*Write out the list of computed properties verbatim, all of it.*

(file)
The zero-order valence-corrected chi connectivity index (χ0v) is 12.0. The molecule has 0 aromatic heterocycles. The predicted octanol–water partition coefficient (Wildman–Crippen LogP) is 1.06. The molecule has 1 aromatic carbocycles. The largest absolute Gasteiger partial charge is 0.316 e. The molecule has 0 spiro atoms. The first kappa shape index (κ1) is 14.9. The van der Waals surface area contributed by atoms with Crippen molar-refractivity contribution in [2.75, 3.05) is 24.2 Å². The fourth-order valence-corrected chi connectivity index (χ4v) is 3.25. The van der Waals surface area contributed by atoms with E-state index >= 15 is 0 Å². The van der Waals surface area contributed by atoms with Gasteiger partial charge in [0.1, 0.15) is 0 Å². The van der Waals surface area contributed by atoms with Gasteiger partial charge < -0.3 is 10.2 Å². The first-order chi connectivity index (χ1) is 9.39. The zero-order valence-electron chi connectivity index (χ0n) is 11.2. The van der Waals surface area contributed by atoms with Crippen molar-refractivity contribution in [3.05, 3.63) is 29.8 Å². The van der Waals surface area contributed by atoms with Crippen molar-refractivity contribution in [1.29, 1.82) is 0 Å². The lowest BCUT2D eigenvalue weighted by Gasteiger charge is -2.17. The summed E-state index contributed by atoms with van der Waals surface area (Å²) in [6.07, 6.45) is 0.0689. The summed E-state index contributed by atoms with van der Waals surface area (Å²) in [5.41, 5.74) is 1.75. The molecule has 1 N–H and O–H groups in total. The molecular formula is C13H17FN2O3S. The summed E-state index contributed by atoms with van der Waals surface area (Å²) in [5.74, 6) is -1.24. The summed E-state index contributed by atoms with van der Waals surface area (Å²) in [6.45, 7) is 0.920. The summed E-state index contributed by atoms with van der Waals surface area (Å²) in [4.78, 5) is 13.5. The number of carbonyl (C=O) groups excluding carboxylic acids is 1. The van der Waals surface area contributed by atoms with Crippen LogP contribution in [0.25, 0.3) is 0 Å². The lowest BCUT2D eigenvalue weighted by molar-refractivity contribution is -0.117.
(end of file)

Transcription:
The zero-order valence-corrected chi connectivity index (χ0v) is 12.0. The molecule has 0 aromatic heterocycles. The predicted octanol–water partition coefficient (Wildman–Crippen LogP) is 1.06. The molecule has 1 aromatic carbocycles. The largest absolute Gasteiger partial charge is 0.316 e. The molecule has 0 spiro atoms. The first kappa shape index (κ1) is 14.9. The van der Waals surface area contributed by atoms with Crippen molar-refractivity contribution in [2.75, 3.05) is 24.2 Å². The fourth-order valence-corrected chi connectivity index (χ4v) is 3.25. The van der Waals surface area contributed by atoms with E-state index >= 15 is 0 Å². The van der Waals surface area contributed by atoms with Gasteiger partial charge in [0.1, 0.15) is 0 Å². The van der Waals surface area contributed by atoms with Gasteiger partial charge < -0.3 is 10.2 Å². The first-order chi connectivity index (χ1) is 9.39. The zero-order valence-electron chi connectivity index (χ0n) is 11.2. The van der Waals surface area contributed by atoms with Crippen molar-refractivity contribution in [3.05, 3.63) is 29.8 Å². The van der Waals surface area contributed by atoms with Crippen molar-refractivity contribution in [1.29, 1.82) is 0 Å². The lowest BCUT2D eigenvalue weighted by Gasteiger charge is -2.17. The summed E-state index contributed by atoms with van der Waals surface area (Å²) in [6.07, 6.45) is 0.0689. The summed E-state index contributed by atoms with van der Waals surface area (Å²) in [5.41, 5.74) is 1.75. The molecule has 1 N–H and O–H groups in total. The molecular formula is C13H17FN2O3S. The summed E-state index contributed by atoms with van der Waals surface area (Å²) in [5.74, 6) is -1.24. The summed E-state index contributed by atoms with van der Waals surface area (Å²) in [6.45, 7) is 0.920. The summed E-state index contributed by atoms with van der Waals surface area (Å²) in [4.78, 5) is 13.5. The number of carbonyl (C=O) groups excluding carboxylic acids is 1. The van der Waals surface area contributed by atoms with Crippen LogP contribution in [0.25, 0.3) is 0 Å². The lowest BCUT2D eigenvalue weighted by molar-refractivity contribution is -0.117.